Cutting-edge films from Latin America and Spain will be presented in the 2008 Princeton Documentary Festival Thursday through Saturday, Oct. 2-4, in 10 East Pyne.

This year’s festival is titled “Real Stories: Fact and Fiction in the Documentary” and will feature works by Edgardo Cozarinsky, José Luis Guerín, Luis Ospina and Eduardo Coutinho. Cozarinsky, Guerín, Ospina and Brazilian film critic Consuelo Lins will participate in lectures and discussions following the film screenings.

The annual festival was created in 2002. It is sponsored by the Department of Spanish and Portuguese Languages and Cultures, the Program in Latin American Studies, the University Center for Human Values, the Council of the Humanities, the Davis Center for Historical Studies and the British Arts and Humanities Research Council.

All films will be screened in their original language with English subtitles. A schedule is available at

Benefits Fairs set for Oct. 15-16

Have questions about your benefits? Want to learn more about the new MetLife dental plans or the new Aetna PPO medical plan? Interested in learning more about CNA’s long-term care plan? Come to a Benefits Fair sponsored by the Office of Human Resources.

The events will take place from 9 a.m. to 3 p.m. on Wednesday, Oct. 15, in the Frist Campus Center Multipurpose Rooms and from 10 a.m. to 2 p.m. Thursday, Oct. 16, in the Spitzer Building at the Princeton Plasma Physics Laboratory. Representatives from the various health, welfare and retirement vendors will be available.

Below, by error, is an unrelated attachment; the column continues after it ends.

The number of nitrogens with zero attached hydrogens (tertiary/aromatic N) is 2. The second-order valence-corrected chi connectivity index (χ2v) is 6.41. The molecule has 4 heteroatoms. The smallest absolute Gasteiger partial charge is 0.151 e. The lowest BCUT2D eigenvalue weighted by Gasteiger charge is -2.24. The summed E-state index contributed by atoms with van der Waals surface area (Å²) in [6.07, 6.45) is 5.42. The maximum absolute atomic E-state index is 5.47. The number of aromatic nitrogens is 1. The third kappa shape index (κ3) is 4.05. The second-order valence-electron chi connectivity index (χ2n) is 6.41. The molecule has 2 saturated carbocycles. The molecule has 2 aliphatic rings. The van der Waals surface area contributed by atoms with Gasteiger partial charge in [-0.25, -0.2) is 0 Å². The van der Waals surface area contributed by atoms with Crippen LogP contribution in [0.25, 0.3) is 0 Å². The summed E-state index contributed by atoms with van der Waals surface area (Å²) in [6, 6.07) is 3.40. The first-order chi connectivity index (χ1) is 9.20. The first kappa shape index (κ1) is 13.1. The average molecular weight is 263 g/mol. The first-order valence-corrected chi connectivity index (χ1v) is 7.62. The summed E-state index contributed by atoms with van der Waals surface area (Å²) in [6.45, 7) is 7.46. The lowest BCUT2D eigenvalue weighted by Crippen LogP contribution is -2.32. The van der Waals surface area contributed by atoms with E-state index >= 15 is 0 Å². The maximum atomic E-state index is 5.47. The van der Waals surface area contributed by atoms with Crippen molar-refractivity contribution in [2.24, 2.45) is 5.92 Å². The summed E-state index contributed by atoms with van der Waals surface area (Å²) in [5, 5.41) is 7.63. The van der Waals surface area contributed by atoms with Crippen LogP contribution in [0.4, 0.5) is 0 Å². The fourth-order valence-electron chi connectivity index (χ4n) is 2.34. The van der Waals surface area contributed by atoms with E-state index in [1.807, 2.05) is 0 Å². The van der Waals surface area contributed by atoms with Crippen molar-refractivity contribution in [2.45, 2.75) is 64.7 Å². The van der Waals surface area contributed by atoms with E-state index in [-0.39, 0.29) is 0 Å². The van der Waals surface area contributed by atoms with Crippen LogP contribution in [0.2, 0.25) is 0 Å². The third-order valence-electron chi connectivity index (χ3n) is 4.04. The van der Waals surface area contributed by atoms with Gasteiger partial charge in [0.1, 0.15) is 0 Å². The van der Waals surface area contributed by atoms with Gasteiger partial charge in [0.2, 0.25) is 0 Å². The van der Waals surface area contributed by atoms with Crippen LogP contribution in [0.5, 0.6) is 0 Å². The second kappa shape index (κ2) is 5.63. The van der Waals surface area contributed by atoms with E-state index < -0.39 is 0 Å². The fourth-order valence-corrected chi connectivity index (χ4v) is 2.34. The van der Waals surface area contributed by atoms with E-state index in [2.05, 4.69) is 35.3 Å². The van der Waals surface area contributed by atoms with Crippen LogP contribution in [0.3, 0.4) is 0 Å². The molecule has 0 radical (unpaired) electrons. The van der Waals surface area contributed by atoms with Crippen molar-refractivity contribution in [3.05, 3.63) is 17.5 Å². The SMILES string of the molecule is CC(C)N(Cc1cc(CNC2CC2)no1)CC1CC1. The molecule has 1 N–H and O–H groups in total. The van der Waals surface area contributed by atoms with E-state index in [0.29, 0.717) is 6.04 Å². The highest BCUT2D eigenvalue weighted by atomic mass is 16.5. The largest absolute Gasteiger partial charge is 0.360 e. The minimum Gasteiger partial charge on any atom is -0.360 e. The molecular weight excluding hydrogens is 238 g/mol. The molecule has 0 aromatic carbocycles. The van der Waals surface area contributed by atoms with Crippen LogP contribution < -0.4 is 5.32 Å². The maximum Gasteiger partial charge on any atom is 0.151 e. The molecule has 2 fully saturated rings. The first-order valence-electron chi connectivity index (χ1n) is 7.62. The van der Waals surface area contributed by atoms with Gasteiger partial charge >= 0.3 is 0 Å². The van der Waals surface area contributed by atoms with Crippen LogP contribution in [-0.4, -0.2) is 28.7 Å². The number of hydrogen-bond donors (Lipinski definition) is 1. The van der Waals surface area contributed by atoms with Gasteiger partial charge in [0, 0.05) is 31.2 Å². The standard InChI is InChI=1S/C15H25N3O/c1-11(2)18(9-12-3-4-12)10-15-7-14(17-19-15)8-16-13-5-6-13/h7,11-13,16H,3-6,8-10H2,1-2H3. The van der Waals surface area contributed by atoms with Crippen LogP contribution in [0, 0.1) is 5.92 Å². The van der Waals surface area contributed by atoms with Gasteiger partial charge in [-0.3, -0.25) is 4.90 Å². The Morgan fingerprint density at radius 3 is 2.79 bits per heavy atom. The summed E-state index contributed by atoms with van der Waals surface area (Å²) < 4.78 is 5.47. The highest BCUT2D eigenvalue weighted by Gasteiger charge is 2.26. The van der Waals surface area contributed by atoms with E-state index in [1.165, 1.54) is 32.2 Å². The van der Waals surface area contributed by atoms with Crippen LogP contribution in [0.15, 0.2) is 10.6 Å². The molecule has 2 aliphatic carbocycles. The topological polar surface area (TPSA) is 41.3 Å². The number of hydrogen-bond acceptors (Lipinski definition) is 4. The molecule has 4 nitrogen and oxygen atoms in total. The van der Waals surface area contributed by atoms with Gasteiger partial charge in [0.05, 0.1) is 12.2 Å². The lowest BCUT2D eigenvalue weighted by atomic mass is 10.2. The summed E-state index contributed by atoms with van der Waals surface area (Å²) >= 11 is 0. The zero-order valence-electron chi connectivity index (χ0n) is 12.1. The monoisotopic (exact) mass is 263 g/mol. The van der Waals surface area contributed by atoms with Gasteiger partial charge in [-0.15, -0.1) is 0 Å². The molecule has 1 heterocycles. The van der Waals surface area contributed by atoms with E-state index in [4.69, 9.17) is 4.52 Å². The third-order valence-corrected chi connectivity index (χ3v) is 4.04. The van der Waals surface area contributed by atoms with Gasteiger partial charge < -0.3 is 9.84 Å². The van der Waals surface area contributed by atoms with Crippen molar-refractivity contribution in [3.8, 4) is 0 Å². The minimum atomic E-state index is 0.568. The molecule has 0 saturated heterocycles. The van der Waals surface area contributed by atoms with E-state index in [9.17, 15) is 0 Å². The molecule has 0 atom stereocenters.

The full story of benefit plan updates is published in this issue of the PWB.

150 Years of Political Cartoons

Courtesy of Seeley G. Mudd Manuscript Library

A collection of editorial cartoons focusing on U.S. presidential elections from 1828 to 1992 is currently on view in Firestone Library’s Milberg Gallery. The exhibition, titled “Sketching Their Characters: 150 Years of Political Cartoons from Andrew Jackson to George H.W. Bush,” runs through Jan. 4 and features primarily original pen and ink editorial cartoons. This example from 1940, “The King Can Do No Wrong,” skewers the ambitions of President Franklin Roosevelt as he decided whether to run for a third term, a choice that would violate the precedent established by George Washington in 1796. (Roosevelt ultimately was elected to four terms, and the 22nd Amendment setting a two-term limit passed in 1947.)

October events set at Labyrinth

Labyrinth Books will host the following University-related events in October. The events, which are free and open to the public, will be held at the bookstore, 122 Nassau St., and are scheduled for 5:30 p.m. unless otherwise noted:

  • On Thursday, Oct. 2, Princeton religion professor Elaine Pagels will join Temple University scholar and rabbi Rebecca Alpert in examining what the Torah says about sex, war, poverty, the environment and other major contemporary issues. The event celebrates the publication of Alpert’s new book, “Whose Torah?”